Ethiopian Journalist Undeterred by Threats to Press Freedom

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Ethiopian authorities have arrested journalist Eskinder Nega nine times on charges that include treason, terrorism, and genocide. But Nega tells VOA the abuse won’t stop him from writing critically about the government.

“Without freedom of expression, freedom is just impossible,” said Nega. “It starts from there. You have to be able to express yourself.”

Nega’s latest release was on April 5, just days after a new prime minister, Abiy Ahmed, was sworn in— raising some hopes for change. “He has given us promise,” agreed Nega. “We need him to deliver on those promises. We haven’t seen anything in action up to now,” he adds cautiously.

Nega might have reason to be skeptical. Ethiopia ranks consistently low on the annual global press freedom index compiled by Reports Without Borders, and the government's behavior is increasingly common across East Africa.

Activists say laws on terrorism and national security are increasingly being used across the region to restrict the media and encourage self-censorship.

“Looking at Kenya, Tanzania, Rwanda, and Burundi, up to about three, four years ago, [they] were really the jewels of the continent,” said Amnesty International’s regional director in Nairobi Joan Nyanyuki. “You know, everybody, West African countries were told ‘oh, why can’t you emulate your East African counterparts.’ But, I feel like now the applause has gone to our heads. And, the Western countries need to stop applauding and [start] asking us the hard questions.”

Among East African countries, RSF ranked Burundi and Rwanda the lowest at 159 and 156 out of 180 countries this year.

In Tanzania, says Nyanyuki, the space for media freedom is closing at a very fast pace.

RSF dropped Tanzania’s ranking for press freedom this year a full 10 spots, from 83 to 93.

Tanzanian authorities suspend popular radio stations for airing material deemed to incite the public and disturb the peace while bloggers face similar, new restrictions.

Media who dare to question the government are shut down, said Tanzania’s Legal and Human Rights Center’s Hellen Kijo Bisimba.

“There are some newspapers which were banned,” she noted. “Some of them three, three years. And some of them for several months. And others for good.”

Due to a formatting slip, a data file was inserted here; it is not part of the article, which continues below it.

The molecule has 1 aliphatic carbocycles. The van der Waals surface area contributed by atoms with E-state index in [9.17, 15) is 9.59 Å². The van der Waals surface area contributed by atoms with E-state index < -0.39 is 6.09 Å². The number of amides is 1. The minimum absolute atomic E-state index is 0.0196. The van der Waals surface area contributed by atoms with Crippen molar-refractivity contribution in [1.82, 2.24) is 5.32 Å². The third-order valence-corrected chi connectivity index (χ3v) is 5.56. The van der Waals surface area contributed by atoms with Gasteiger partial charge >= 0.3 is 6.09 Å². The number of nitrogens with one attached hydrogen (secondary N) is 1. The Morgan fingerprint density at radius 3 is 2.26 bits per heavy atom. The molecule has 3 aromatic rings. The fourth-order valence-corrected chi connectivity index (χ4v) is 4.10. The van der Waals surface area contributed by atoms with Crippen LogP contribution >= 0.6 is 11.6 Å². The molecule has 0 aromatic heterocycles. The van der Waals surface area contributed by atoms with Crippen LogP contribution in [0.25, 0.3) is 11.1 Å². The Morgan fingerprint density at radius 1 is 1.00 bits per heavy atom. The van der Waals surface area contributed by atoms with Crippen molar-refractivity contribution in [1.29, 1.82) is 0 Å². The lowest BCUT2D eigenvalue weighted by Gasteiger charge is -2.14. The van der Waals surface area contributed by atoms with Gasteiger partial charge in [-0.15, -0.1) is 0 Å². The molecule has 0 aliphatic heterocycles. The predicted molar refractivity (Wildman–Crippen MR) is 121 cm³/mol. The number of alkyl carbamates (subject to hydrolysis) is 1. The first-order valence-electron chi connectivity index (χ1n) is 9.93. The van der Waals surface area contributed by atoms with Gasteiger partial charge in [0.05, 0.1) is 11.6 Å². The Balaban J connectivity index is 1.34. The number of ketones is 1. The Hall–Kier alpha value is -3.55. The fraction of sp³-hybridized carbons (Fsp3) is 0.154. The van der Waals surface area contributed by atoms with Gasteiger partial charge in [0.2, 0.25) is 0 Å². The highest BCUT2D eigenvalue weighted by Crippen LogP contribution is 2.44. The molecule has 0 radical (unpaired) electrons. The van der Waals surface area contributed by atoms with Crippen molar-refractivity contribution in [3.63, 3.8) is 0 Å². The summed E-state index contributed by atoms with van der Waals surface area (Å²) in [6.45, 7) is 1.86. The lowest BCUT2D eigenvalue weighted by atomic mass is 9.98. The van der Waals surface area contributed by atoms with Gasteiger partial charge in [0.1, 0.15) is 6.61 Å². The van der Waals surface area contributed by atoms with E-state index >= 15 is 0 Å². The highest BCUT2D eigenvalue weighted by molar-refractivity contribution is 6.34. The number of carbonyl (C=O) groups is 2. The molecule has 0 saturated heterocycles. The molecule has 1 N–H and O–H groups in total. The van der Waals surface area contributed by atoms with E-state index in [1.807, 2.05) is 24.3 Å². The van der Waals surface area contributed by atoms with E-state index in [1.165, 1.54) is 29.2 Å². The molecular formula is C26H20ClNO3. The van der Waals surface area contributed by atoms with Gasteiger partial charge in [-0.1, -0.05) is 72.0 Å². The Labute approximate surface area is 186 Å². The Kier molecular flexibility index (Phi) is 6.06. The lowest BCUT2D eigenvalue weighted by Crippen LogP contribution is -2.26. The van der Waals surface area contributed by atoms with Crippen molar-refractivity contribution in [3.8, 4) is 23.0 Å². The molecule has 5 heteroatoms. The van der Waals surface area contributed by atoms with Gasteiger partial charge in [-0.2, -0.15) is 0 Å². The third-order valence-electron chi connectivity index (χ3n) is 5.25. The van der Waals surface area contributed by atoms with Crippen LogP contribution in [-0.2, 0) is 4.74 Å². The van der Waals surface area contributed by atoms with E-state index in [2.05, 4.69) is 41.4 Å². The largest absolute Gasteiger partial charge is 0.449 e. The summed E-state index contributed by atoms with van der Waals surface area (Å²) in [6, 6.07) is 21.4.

In Uganda, the Human Rights Network for Journalists has collected video of police brutally attacking and beating reporters in the last few years. The rights group’s coordinator, Robert Ssempala, says the police continued to be the top violator of press freedom in 2017.

“The police was cast in very bad light because it was responsible for 83 cases of the 113, representing 73 percent,” he said.

Uganda’s police spokesman Emilian Kayima denies there is impunity for police who attack the press.

“We’ve taken them to court, we’ve investigated those cases,” he said. “Courts have found them guilty, have sentenced them, and off they go. That shows the will on the part of the police,” adds Kayima.

RSF dropped Uganda’s 2018 press freedom ranking five spots to 117, citing security services targeting of journalists.

Some in the region are pushing back against legal restrictions and government pressure.

The week-long blackout of four independent broadcasters this year in Kenya drew intense criticism. Lawyers protested in February as the government defied court orders, including the order to lift the suspension on the TV channels.

This year, RSF lowered Kenya’s press freedom ranking by one spot to 96 for what it called a slow erosion of media freedom.

Citizens should care when press freedom is restricted, says Amnesty’s Nyanyuki.

“Citizens really need to stand up and own that freedom of the press as one of the things that will protect them and will enable them to go further in terms of development and safeguarding and protecting their own rights. So, freedom of the press is really the freedom of every ordinary citizen in the region” she said.

People are beginning to wake up to concerns about a free press, says Nyanyuki, so there is cause for optimism.

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